• Telepharmacy services
    • eHealth services using connected health devices.


    The legacy was a history of launches of several telehealth and mHealth programs and pilots that didn’t integrate easily. Intermountain sees their integration initiative as the next telehealth phase.


    The initiative has valuable lessons for our African countries' mHealth and telehealth programmes. It makes sense to start constructing equivalent platforms without delay. It’ll be easier and cheaper than waiting until more silos need integrating. Even more important, it’ll bring extra patient and healthcare benefits, sooner, for our patients, our families and ourselves. 


  • A coffee case study has lessons for blockchain in healthcare

    Coffee has loads of health benefits, though it’s not typically the go-to place for innovative approaches to health information systems. So I was intrigued by a coffee story that appeared in a June edition of Seattle Business magazine.


    Scott Tupper is an anthropologist and founder of Onda Origins coffee, a company that combines ideas on improving wealth disparity in the world, with a passion for information technology, and coffee. He uses the unique characteristics of blockchain technology to improve information accuracy and accountability in the coffee trade, driven through Yave, a company he started for this purpose.



    Blockchain structures are used to capture information at key steps along the coffee supply chain, from farmer to consumer. This creates a single source of truth about the coffee bean’s journey, encrypted and shared across a trusted, distributed network. And that sounds a lot like what we aim to achieve when building health records.

    Yave constructs multiple registers for each coffee consignment journey. The first register records the coffee producer’s name and electronic ID, the shipment’s ID, the coffee’s place of origin, the amount of coffee and the coffee’s description and quality score. That is encrypted and becomes the first block in a new blockchain.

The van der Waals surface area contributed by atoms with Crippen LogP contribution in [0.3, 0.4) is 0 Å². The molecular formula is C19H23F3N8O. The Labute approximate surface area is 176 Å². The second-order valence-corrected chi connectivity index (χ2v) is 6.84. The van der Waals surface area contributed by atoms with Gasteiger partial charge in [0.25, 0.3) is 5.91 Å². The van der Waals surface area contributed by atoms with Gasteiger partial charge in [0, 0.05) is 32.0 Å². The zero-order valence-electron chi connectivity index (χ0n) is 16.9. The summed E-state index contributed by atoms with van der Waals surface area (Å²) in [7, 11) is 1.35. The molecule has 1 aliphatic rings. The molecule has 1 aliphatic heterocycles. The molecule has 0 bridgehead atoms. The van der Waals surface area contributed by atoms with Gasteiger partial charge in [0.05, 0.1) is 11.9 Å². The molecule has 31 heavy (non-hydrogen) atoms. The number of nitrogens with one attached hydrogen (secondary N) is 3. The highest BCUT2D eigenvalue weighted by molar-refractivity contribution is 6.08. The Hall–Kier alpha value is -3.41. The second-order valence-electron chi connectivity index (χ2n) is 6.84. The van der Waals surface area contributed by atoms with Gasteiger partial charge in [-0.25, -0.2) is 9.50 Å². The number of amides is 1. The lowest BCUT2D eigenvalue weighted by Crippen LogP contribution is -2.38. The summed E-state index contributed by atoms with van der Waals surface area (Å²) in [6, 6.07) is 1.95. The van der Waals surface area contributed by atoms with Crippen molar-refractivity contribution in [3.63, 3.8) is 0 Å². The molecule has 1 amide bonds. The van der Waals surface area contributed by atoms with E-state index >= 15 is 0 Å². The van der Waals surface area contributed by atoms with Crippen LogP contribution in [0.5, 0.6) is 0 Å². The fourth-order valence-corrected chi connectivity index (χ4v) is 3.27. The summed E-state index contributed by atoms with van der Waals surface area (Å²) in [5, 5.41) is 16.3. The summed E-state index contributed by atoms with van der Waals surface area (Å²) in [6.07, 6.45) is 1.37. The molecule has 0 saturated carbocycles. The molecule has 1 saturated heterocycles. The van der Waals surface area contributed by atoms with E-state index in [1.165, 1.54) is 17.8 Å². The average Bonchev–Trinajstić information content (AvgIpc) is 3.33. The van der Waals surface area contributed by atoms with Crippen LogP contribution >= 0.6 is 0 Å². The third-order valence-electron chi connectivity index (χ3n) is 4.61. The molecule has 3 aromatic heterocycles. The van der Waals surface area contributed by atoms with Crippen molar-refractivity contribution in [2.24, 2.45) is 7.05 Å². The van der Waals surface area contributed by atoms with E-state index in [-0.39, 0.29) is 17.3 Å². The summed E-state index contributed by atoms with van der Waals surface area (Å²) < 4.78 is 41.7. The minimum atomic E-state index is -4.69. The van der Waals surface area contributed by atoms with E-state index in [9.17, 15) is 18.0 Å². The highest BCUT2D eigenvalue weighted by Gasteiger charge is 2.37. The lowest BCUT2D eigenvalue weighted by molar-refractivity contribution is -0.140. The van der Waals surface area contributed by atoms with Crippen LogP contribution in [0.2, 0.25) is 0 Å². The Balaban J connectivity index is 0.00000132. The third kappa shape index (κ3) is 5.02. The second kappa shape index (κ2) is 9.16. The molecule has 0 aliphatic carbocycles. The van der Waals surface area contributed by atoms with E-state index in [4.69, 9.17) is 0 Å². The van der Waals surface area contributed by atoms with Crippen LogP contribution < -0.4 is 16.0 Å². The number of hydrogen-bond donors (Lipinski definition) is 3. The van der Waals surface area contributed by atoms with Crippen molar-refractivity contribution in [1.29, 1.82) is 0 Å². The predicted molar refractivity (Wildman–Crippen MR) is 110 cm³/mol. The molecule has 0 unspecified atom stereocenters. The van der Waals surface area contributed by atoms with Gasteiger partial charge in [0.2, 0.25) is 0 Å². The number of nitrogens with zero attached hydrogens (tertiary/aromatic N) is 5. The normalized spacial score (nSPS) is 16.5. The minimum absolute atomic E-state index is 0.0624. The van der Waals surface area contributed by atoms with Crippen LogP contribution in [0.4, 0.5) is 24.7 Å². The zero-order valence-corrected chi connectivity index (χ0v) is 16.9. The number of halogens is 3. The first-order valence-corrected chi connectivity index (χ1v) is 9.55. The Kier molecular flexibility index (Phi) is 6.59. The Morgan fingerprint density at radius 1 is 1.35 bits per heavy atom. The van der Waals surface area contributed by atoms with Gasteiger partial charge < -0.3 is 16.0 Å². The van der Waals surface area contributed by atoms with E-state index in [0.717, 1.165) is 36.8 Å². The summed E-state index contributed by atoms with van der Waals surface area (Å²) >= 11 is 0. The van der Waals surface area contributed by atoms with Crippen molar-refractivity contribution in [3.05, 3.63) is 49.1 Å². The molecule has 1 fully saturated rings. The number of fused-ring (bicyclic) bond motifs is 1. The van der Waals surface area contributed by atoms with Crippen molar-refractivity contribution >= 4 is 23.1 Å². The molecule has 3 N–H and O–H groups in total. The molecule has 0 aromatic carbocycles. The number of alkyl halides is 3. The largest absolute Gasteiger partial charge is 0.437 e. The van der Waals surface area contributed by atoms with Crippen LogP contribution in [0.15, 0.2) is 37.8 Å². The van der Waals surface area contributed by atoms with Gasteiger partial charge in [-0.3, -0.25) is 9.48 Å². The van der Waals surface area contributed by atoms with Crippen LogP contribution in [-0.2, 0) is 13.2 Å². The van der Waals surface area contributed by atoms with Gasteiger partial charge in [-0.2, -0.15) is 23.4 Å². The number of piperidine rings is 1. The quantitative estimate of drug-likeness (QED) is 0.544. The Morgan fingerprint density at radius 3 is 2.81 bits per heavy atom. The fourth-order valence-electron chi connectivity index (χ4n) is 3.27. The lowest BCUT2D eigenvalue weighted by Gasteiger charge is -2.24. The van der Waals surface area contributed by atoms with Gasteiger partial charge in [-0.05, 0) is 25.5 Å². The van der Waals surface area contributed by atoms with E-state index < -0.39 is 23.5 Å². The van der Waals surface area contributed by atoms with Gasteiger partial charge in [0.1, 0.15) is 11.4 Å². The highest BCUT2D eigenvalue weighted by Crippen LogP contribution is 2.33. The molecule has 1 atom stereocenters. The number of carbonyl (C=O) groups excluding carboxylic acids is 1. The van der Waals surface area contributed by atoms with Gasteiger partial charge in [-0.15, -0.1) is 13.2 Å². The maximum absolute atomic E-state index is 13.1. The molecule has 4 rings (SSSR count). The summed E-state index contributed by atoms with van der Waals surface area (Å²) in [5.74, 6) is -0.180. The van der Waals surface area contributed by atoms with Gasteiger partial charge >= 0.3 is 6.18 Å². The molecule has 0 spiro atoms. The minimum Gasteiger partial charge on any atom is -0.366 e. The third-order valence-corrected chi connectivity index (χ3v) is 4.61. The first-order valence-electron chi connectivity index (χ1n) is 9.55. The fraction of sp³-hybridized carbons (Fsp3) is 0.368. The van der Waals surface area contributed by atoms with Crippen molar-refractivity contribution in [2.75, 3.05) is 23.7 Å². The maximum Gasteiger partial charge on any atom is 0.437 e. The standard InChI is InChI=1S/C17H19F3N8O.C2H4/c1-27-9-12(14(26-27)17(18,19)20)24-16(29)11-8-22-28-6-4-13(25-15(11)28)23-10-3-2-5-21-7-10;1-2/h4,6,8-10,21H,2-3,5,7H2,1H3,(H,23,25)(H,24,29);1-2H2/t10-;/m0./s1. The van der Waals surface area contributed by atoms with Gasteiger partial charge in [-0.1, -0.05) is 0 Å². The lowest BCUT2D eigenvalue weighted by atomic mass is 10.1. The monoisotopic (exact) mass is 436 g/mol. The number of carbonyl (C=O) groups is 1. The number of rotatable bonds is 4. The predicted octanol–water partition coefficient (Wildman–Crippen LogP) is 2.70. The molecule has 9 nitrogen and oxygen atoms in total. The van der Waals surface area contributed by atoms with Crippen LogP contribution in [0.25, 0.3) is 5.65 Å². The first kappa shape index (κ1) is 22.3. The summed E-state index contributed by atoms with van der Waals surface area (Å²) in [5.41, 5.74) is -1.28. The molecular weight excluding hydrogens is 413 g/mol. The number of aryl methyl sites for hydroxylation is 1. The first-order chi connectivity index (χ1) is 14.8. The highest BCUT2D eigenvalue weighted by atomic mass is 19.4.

At key stages in the supply chain, an additional block is added to the chain, such as when the shipment is received at a mill, or passes through exporters and importers, or roasters. The mill register includes details about the milling process followed, initial roasting, and the results of taste test scores. At each stage new registers are created and existing data, such as taste scores, may be updated with new values. Since blockchain data is immutable, the old data is never overwritten. When new data is added, both new and old values remain in the chain and are auditable. At each stage, the new data is broadcast to the network, which can access all the information.

    How these details change across the supply chain helps to set the final assessment of the quality of the coffee bean, which affects pricing, and helps to review the quality of the supply chain, which drives operational improvements. The coffee-folk believe that one of the most valuable aspects of this application of blockchain is the ability to verify coffee’s origin and other key details of steps along the way to our cups, thereby making it easier to make value judgements about the final product and what you and I should pay for it.

    As we learn more about Blockchain technical attributes, we are beginning to recognise it as a tool for democratisation, sharing data ownership and access equally with all participants. This distributed architecture puts participants in control of their data in new ways that are technically extremely challenging with more conventional systems architectures.

    While Blockchain protects our coffee supply chain, it has the potential to transform ownership of our health data too. 


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    Image from the Yave site, https://www.yave.io/

    @yave_io


  • A Global Digital Health Index can help countries track their eHealth progress

    The eHealth landscape is evolving rapidly. So is the range of national and local initiatives under development. It can be difficult for countries and organisations to measure their own efforts against others, to benchmark their progress. The Global Digital Health Index (GDHI) has been developed to help.

    GDHI is an interactive digital resource that tracks, monitors, and evaluates the use of digital technology for health. It uses components of the WHO and ITU eHealth Strategy Toolkit. It was designed collaboratively with representatives from over 20 countries, and 50 international organisations. Online reports describe the consultations that took place in Cape Town November 2016 and Bellagio September 2017.

    GDHI’s three objectives are to empower, evaluate and motivate. GDHI website describes each as follows:

    • Empower: The GDHI provides visibility into the status and historical progression of key digital health performance indicators at a national and global level. It empowers health ministries, funders, policy makers, and industry players to make intelligent and informed strategic decisions about why and where to allocate resources